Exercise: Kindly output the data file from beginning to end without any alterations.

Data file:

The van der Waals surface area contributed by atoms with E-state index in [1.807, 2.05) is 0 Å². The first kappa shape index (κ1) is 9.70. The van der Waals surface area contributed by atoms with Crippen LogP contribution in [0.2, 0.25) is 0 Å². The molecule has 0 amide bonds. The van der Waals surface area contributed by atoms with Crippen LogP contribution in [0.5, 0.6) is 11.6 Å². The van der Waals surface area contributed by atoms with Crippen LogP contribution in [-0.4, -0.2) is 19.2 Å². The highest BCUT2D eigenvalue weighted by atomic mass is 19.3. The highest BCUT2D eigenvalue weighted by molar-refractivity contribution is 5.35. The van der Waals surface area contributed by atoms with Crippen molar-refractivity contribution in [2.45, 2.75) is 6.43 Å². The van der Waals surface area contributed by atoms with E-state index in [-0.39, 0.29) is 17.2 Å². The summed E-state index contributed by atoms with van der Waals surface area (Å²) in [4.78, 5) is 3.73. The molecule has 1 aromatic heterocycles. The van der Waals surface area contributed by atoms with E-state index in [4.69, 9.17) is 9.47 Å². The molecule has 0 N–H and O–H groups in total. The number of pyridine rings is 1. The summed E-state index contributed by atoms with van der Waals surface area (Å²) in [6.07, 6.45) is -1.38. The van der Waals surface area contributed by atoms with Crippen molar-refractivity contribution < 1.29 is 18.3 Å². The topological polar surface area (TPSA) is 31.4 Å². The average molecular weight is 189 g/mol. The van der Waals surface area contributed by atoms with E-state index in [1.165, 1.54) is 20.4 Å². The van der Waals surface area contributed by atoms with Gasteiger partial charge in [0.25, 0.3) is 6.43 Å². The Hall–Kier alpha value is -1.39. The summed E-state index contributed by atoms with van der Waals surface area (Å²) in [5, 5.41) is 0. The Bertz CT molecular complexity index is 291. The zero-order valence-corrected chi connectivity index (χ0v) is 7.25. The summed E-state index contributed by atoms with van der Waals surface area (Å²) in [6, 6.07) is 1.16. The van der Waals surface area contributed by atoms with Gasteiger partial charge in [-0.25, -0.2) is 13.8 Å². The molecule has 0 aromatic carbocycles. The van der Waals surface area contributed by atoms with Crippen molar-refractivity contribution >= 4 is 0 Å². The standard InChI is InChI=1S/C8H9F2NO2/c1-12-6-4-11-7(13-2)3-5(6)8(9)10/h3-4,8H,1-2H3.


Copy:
The van der Waals surface area contributed by atoms with E-state index in [1.807, 2.05) is 0 Å². The first kappa shape index (κ1) is 9.70. The van der Waals surface area contributed by atoms with Crippen LogP contribution in [0.2, 0.25) is 0 Å². The molecule has 0 amide bonds. The van der Waals surface area contributed by atoms with Crippen LogP contribution in [0.5, 0.6) is 11.6 Å². The van der Waals surface area contributed by atoms with Crippen LogP contribution in [-0.4, -0.2) is 19.2 Å². The highest BCUT2D eigenvalue weighted by atomic mass is 19.3. The highest BCUT2D eigenvalue weighted by molar-refractivity contribution is 5.35. The van der Waals surface area contributed by atoms with Crippen molar-refractivity contribution in [2.45, 2.75) is 6.43 Å². The van der Waals surface area contributed by atoms with E-state index in [-0.39, 0.29) is 17.2 Å². The summed E-state index contributed by atoms with van der Waals surface area (Å²) in [4.78, 5) is 3.73. The molecule has 1 aromatic heterocycles. The van der Waals surface area contributed by atoms with E-state index in [4.69, 9.17) is 9.47 Å². The molecule has 0 N–H and O–H groups in total. The number of pyridine rings is 1. The summed E-state index contributed by atoms with van der Waals surface area (Å²) in [6.07, 6.45) is -1.38. The van der Waals surface area contributed by atoms with Crippen molar-refractivity contribution < 1.29 is 18.3 Å². The topological polar surface area (TPSA) is 31.4 Å². The average molecular weight is 189 g/mol. The van der Waals surface area contributed by atoms with E-state index in [1.165, 1.54) is 20.4 Å². The van der Waals surface area contributed by atoms with Gasteiger partial charge in [0.25, 0.3) is 6.43 Å². The Hall–Kier alpha value is -1.39. The summed E-state index contributed by atoms with van der Waals surface area (Å²) in [5, 5.41) is 0. The Bertz CT molecular complexity index is 291. The zero-order valence-corrected chi connectivity index (χ0v) is 7.25. The summed E-state index contributed by atoms with van der Waals surface area (Å²) in [6, 6.07) is 1.16. The van der Waals surface area contributed by atoms with Gasteiger partial charge in [-0.25, -0.2) is 13.8 Å². The molecule has 0 aromatic carbocycles. The van der Waals surface area contributed by atoms with Crippen molar-refractivity contribution >= 4 is 0 Å². The standard InChI is InChI=1S/C8H9F2NO2/c1-12-6-4-11-7(13-2)3-5(6)8(9)10/h3-4,8H,1-2H3.